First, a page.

It is painfully ironic that so many Catholics are unable to recognize the spiritual imperative in their own Master’s teachings to be attentive to the stirrings of the Spirit -- or, in more secular terms -- their own individual conscience - and instead cling so desperately to the bulwark of institutional teaching. Thomas Tan faults Fr. Renckens for "quot[ing] from a privately authored book and not the Catechism of the Catholic Church or some other conciliar document", and labels his article a "reckless exposition". Christian Frippiat’s main argument rests on his quotation of the conclusion from a CDF clarification dated June 2003. Francis Pushpam argues that what Fr. Renckens advocates is "individualism above the collective wisdom of the church and objectivity." The issue that is being insisted on is a slavish devotion to orthodoxy, with no thought at all being given to the heart of what Fr. Renckens had laboured so hard to give voice to -- the very real social, emotional and spiiritual deprivation that gay people daily experience by their exclusion from the life of the Church and of society.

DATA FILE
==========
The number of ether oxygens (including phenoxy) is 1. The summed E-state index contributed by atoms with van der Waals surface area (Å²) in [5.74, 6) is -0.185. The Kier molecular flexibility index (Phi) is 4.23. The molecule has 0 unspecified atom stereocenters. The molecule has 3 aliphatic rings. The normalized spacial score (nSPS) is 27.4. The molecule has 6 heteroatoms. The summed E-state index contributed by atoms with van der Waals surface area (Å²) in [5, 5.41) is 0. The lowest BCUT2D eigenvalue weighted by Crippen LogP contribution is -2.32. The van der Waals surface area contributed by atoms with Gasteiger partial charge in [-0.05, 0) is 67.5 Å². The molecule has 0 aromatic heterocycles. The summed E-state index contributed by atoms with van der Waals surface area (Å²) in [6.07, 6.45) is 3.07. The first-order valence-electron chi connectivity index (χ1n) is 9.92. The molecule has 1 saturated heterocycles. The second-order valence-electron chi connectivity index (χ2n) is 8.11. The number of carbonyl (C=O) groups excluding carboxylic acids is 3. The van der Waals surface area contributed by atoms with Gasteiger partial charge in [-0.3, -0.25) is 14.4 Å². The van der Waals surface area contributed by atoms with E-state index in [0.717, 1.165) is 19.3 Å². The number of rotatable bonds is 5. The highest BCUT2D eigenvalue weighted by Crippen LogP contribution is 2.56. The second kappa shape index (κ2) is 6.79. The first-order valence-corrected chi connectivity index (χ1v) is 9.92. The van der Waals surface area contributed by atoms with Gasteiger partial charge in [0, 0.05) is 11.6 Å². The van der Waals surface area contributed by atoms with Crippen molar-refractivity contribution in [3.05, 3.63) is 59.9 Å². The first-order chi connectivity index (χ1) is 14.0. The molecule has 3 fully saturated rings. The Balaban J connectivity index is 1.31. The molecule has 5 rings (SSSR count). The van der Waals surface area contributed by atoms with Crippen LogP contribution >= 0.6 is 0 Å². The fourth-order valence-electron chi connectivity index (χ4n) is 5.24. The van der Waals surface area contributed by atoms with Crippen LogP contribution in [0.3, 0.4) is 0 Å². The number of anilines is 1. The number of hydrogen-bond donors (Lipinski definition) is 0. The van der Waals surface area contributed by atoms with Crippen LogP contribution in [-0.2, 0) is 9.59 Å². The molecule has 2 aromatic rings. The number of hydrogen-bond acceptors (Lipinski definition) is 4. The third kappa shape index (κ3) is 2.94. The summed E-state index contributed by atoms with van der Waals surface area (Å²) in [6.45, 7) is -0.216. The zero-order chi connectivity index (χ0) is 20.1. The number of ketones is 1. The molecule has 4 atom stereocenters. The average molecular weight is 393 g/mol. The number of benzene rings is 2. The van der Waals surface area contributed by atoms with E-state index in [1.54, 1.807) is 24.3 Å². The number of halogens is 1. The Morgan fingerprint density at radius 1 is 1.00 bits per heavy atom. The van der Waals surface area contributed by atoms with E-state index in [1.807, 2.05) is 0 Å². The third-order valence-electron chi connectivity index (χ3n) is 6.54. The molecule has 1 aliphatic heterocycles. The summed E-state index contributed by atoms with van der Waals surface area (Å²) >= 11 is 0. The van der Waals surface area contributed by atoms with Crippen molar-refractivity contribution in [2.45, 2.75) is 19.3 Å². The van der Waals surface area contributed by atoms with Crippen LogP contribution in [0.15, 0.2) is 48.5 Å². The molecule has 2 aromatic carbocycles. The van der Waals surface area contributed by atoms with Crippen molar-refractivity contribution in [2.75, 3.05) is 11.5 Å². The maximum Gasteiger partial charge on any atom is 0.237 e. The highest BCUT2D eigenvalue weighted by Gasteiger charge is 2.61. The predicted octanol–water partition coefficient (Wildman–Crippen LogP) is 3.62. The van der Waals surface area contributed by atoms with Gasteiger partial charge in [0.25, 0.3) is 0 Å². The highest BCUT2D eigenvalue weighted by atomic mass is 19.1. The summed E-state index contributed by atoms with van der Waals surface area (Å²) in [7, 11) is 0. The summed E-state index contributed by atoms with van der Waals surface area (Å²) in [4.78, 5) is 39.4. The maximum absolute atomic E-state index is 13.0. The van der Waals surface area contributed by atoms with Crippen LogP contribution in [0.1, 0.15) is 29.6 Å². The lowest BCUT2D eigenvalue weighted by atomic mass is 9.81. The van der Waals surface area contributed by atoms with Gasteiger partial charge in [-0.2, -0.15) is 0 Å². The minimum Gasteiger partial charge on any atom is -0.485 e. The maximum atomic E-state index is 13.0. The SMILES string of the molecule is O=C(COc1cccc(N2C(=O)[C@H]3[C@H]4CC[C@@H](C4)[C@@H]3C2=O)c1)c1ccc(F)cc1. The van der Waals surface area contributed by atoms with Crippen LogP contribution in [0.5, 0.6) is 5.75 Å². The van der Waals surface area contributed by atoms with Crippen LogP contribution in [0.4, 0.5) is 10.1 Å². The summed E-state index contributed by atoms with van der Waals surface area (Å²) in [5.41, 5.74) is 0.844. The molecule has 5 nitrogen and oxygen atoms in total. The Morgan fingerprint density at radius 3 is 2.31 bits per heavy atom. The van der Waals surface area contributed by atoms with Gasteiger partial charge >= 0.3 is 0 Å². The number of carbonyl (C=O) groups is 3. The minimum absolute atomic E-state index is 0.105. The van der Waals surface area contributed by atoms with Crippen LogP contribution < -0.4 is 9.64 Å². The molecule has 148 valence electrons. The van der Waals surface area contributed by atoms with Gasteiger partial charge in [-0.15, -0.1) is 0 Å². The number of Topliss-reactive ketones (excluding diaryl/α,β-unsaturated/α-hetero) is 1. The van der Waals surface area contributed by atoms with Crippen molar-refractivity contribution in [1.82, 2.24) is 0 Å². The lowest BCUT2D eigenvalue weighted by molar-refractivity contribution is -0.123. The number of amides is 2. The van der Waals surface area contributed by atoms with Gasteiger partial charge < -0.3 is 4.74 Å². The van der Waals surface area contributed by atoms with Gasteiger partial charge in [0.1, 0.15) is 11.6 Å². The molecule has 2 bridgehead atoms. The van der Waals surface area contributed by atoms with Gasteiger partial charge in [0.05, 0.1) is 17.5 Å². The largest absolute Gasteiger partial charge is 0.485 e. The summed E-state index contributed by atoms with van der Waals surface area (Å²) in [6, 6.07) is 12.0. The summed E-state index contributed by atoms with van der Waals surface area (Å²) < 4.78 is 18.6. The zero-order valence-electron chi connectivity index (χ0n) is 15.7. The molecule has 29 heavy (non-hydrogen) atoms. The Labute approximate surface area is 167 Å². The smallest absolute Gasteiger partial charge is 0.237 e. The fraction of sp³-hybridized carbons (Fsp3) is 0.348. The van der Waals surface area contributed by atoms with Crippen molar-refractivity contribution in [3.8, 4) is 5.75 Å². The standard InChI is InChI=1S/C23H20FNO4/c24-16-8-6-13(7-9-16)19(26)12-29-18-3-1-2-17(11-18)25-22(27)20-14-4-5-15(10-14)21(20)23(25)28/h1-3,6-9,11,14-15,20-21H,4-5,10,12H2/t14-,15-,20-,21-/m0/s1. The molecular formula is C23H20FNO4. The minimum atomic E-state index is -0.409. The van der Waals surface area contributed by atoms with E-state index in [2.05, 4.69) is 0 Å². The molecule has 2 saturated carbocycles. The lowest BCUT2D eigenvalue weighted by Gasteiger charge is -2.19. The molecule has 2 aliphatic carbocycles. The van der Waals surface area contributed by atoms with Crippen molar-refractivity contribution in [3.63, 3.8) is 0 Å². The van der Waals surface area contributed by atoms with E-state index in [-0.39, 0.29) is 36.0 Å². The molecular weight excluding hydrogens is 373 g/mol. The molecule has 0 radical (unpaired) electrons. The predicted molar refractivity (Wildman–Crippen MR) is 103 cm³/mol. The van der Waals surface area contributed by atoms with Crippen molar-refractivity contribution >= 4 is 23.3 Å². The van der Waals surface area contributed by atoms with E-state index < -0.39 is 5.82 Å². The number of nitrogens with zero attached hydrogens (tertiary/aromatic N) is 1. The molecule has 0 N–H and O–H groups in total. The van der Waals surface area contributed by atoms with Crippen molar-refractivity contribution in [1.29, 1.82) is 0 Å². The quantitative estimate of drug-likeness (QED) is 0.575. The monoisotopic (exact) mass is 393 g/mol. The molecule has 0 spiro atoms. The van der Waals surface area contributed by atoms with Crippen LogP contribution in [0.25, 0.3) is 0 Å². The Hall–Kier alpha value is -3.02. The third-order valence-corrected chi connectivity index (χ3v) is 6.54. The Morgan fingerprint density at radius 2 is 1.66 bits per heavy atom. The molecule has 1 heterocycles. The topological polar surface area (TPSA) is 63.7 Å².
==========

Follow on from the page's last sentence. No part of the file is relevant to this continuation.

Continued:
One suspects that the letter writers have been blissfully sleeping through their many years of Sunday school and indeed, through the Gospel readings that form such a crucial part of the Sunday Mass. The Jewish prophets of the Old Testament, and Jesus himself pitted themselves time and again against institutional teaching that had become ossified and socially unjust.

It’s a sentiment that permeates Jesus’ teaching -- one thinks of his injunction to heed the spirit of the Law, rather than to obsess about the letter -- but which finds its most forceful expression in Luke 1146, where Jesus condemns the religious authorities of his day and age "A curse is on you, teachers of the law! For while other people are crushed under the weight of the rules you make for them, you yourselves do not put as much as one finger to them."

Homophobia is in many ways the last great discrimination of our time. The Catholic Church needs to awaken to the fact that much of its teaching about homosexuality is not only homophobic, but runs deeply against the caritas of Jesus’ teaching and message. Church teaching on the subject rests chiefly -- not on anything which Jesus said – but on the Thomas Aquinas’ borrowing of Greek philosophy.